Looks like dead mice: washing wool in the lock
I have been working my way through four pounds of a Rambouillet/Romney fleece, bit by bit, over the past several weeks. I really didn’t have any specific project plans for this fleece, other than to wash it, flick the tips of the locks open and spin from the lock into a bulky sort of yarn. My general theory is that it might make me a nice sweater, but my theories are very much like fog in the wind; subject to vanish or transform into something entirely different with one good gust.
It had been skirted (had the most disgusting stuff removed) and the large pieces of vegetable bits were gone, too. In fact, it was a very nice big pile of dirty sheep. As far as dirty sheep go. Even the most tolerant of families prefer that their houses not smell like unwashed sheep, though, so it has to be cleaned.
The first thing to do, though, to protect your other woollen items is to plunk it in the deep freezer for a couple of weeks. This kills any moths, eggs, larvae, etc. that might have jumped aboard in the last barn in which the fleece was stored. Sometimes storage barns are cold enough to kill of buggses, but I don’t count on it. This step is particularly important if you’re not going to wash the whole fleece right away instantly-like. Often these barns are just cold enough to send critters into hibernation. Your nice, warm house will feel like SPRING!! to wool-munchers. So kill ‘em off before you start.
If you want to wash wool by the lock, first you need to divide your fleece into locks or clumps of locks. Just tease them gently into the clumps that seem to fall naturally like so:
Here’s a whole section of the fleece, ready to go:
Here is a handful of locks, gathered together by the butt ends (the part nearest the sheep or the cut part):
Then you fill a bit pot of water that is as hot as you can get:
I use the kitchen sink tap because my shower and bathroom taps have a heat regulator install that is supposed to prevent me from scalding or freezing my husband if I run into the bathroom and flush the toilet as he’s showering. If you have an old house with old plumbing and a husband who can attest to this by virtue of the above experiment, by all means, use your bathtub to fill the pots.
I like using small buckets for washing in the lock because it keeps the amount of fleece that I’m working with at a manageable level. when trying to preserve the lock structure, being able to manipulate the fleece without felting it or distorting the locks is really important. My favourite pot is the black enamelled one in the picture. It has a spaghetti strainer insert. The other “pot” I use is my salad spinner, but we’ll get to that in a minute.
So you fill the pot and add a healthy dollop (which means quite a lot) of ordinary enzyme-free dish-washing detergent. Dawn works great. Ad this AFTER the water has stopped running. Suds are undesirable.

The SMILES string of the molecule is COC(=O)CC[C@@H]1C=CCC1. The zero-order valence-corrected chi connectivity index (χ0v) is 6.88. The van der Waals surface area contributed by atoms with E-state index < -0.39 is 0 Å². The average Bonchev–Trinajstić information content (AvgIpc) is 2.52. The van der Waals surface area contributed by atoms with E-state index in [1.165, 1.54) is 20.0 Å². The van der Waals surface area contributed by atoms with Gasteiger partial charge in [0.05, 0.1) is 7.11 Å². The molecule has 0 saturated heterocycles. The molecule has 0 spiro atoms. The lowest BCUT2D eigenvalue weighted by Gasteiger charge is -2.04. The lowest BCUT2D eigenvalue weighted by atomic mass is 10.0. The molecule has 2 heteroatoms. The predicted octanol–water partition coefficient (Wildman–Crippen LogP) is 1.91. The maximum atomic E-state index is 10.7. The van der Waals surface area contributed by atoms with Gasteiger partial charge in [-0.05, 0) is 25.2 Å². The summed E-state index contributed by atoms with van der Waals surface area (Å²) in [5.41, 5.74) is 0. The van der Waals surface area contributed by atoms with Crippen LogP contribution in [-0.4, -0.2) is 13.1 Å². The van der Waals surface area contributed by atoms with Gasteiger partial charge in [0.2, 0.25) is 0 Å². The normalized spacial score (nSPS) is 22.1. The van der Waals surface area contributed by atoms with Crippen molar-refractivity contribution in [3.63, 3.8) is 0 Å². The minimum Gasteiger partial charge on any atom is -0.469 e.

Next, start feeding the locks into the soapy water tip first. I do it this way because the tips are the dirties parts and the dirt falls out better. Also the butts are the parts most likely to felt and this seems to help prevent that.
Let the wool sink into the water:
Put the lid on (if you have one) to keep the heat in. Let it soak for around an hour.
After an hour or so, you’ll have water that looks disgusting:
If you’re using a spaghetti-straining pot like mine, just lift the wool out with the strainer, rinse and refill the base pot with hot water and plunge the wool strainer back in again, like so (note: If you need to wash the fleece again because there are still decidedly yellow spots due to lanolin, add soap and wash again):
If you’re using a bunch of ordinary old buckets, this is where I enlist the help of my trusty salad spinner. Take the bucket and the salad spinner, with the insert in the spinner and quickly and fluidly tip the wool and water into the spinner basket. Do this over a sink or tub or outside. Try to avoid pouring in the bottom glugs of water, as they will contain dirt that has fallen out of the wool.It is important to leave the basin in place to catch the water. Simply using the salad spinner insert as a colander and allowing the water to go down the drain as you pour means that the wool and water are mixed more and the fibres are bashed around more. When you transfer the wool and water in a fluid dump, it seems to reduce the potential for felting.
Then lift the basket of the salad spinner, dump the water, rinse the salad spinner basin and refill it with hot water. If you need another wash, add soap. For this fleece, one good soak was sufficient.:
I sometimes find a few rinses are necessary. On the final rinse, add a splash of vinegar to restore the pH of the wool. Soap is alkaline and alkalinity is not good for wool in the long-term.
Then spin the wool dry:
And lay to dry on drying racks. The ones I use are made from the plastic grid-work that covers florescent light fixtures (like in elevators). It’s cheap, doesn’t rust and can be cut to fit whatever rack you lay them on.
Voilà! Dead mice (at least, that’s what I think they look like):
Just for the record, I usually weigh a sample of fleece before and after washing. The sample I weighed was 104.5 grams before cleaning and 85 grams after, so I’ll lose about 20% of this fleece to grease, which is actually not bad at all!